Another supposed Christmas card that had an unpleasant surprise inside. In 2001, who attacked was the Maldal virus, which aimed to disseminate political ideals taking advantage of the commemorative date. The victim received, via email, a very affectionate message: “Hello! I can’t describe my feelings, but all I can say is happy New Year! ”. The first shots were detected around December 19.
When opening the Christmas.exe attachment, a Christmas card – very cute, by the way – was displayed on the screen, depicting Santa Claus in his sleigh. It turns out, under the hood, the virus altered Windows registry keys to start with the system, disabling the keyboard and deleting the entire Windows System directory. In addition, he also altered the Internet Explorer home page to display a website that criticized President George Bush.
Chimney? No, back door
Some Hungarian funny guy fired, at Christmas 2004, the W32 / Zafi.D. He also landed in the victims’ email with a supposed Christmas card – the difference is that he had the ability to customize himself in different languages (Russian, Norwegian, Polish, German, French, Italian, Mexican, Spanish and even Portuguese), based on the victim’s email domain to be targeted.
Whoever opened the gift of evil would end up being infected with a payload that, in addition to exterminating security solutions (firewalls and antivirus), the Task Manager, Registry Editor and other crucial Windows features. Finally, a backdoor on port 8181 was created, but not for the entrance of Santa Claus, but for the execution of other malicious code.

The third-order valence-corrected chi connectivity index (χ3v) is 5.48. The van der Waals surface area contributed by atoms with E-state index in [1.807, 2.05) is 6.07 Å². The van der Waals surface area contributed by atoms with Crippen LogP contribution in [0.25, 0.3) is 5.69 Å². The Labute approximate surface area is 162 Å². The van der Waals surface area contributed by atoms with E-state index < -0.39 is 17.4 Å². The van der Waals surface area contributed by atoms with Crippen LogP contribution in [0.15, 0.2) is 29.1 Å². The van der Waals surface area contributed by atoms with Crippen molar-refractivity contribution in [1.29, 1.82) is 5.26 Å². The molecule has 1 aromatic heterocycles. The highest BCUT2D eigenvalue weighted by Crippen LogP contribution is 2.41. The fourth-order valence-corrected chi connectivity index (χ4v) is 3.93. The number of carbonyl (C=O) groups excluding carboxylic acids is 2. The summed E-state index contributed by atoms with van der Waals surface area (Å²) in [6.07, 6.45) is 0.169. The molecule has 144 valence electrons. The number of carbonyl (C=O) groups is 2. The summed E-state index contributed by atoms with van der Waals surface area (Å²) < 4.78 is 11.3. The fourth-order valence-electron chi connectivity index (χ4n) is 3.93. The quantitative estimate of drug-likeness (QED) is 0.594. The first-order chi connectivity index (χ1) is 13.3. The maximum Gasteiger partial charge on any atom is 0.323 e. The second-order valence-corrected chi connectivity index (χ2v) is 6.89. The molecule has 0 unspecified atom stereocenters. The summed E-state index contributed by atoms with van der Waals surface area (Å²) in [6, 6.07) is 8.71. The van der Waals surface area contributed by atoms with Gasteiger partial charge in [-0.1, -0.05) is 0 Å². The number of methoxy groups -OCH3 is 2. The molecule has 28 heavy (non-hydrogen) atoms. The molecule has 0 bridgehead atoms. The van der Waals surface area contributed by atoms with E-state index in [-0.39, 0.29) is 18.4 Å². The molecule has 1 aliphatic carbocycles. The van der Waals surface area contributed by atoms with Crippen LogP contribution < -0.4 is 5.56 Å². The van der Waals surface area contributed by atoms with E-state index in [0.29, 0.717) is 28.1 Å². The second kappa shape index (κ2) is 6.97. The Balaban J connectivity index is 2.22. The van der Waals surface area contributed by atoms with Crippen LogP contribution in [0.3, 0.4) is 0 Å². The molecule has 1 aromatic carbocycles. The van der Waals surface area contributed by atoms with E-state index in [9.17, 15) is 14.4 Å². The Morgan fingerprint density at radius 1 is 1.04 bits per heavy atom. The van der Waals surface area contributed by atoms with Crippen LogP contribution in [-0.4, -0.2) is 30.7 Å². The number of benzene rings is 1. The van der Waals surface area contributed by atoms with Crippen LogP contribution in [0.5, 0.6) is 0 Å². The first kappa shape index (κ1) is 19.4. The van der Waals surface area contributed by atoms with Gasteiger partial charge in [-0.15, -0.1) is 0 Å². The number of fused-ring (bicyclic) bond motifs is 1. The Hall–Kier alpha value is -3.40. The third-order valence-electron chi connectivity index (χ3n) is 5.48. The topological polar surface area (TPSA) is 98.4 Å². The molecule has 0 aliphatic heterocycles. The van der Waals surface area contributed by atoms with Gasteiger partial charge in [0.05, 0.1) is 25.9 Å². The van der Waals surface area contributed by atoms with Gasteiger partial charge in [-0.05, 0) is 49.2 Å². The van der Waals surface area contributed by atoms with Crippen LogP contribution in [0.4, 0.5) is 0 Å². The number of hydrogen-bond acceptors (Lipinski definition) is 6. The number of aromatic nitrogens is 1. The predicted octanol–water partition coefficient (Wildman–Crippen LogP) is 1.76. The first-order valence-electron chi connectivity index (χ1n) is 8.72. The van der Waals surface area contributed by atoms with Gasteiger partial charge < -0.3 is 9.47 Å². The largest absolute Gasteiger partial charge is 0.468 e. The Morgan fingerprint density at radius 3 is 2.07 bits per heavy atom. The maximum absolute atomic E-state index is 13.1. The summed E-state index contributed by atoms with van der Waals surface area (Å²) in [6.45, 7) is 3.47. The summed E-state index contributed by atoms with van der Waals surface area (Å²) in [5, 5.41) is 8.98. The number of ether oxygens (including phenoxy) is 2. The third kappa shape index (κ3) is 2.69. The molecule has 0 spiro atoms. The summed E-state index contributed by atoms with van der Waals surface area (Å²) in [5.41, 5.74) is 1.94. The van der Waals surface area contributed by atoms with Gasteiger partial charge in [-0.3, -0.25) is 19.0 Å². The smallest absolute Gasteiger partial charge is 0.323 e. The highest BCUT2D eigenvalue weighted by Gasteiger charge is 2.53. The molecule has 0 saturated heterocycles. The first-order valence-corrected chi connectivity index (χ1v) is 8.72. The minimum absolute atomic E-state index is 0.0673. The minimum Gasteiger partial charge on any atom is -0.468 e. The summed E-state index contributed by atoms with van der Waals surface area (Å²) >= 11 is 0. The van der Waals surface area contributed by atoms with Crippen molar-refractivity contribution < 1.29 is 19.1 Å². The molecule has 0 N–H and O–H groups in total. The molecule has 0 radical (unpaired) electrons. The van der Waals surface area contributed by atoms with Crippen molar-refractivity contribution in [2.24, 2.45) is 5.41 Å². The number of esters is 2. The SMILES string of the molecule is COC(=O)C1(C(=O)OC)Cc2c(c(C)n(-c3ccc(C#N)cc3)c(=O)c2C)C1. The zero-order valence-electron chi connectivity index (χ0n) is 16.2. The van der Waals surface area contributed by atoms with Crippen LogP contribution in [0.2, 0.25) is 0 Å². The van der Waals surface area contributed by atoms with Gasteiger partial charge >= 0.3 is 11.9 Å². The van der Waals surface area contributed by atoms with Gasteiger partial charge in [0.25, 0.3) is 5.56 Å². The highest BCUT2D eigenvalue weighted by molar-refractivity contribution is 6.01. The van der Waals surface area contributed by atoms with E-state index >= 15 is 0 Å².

For the naughty ones …
At Christmas 2007 a malicious campaign was also recorded, but it reached only the naughty ones who were interested in watching sexy videos of an actress dressed as Mrs. Claus. The email arrived with several suggestive subjects, including “Do you want to see something hot this Christmas?” and “Daddy said, Ho Ho Ho”. The messages were also varied, but all encouraged the user to click on the same link.
When you opened the website in question, you would see a page called “Mrs. Claus ”, who promised a free package of videos of models doing Christmas-themed strip tease. When you click the download button, however, what the user received was a copy of the W32 / Dorf-AE malware, which served as a gateway to other malicious packages and trojans.
Take care this Christmas!
There are several other campaigns that continued to be disseminated over the next few years – in 2012, for example, phishing used as a theme a supposed party invitation to infect machines with TROJ_ARTIEF.RTN, which exploited a vulnerability in Windows Common Controls to create a backdoor.
More recently, in 2014, another email campaign disseminated the MerryX, which disguised itself as a postcard to install a malicious payload capable of stealing data from the computer.
It is extremely common for criminals to take advantage of commemorative dates to deliver scams. So this Christmas, be very careful with promotions that seem too good to be true, be wary of emails with suspicious attachments or links (even if they are sent by contacts you know) and watch out for fake pages that simulate famous online stores.
The Hack wishes everyone a Merry Christmas!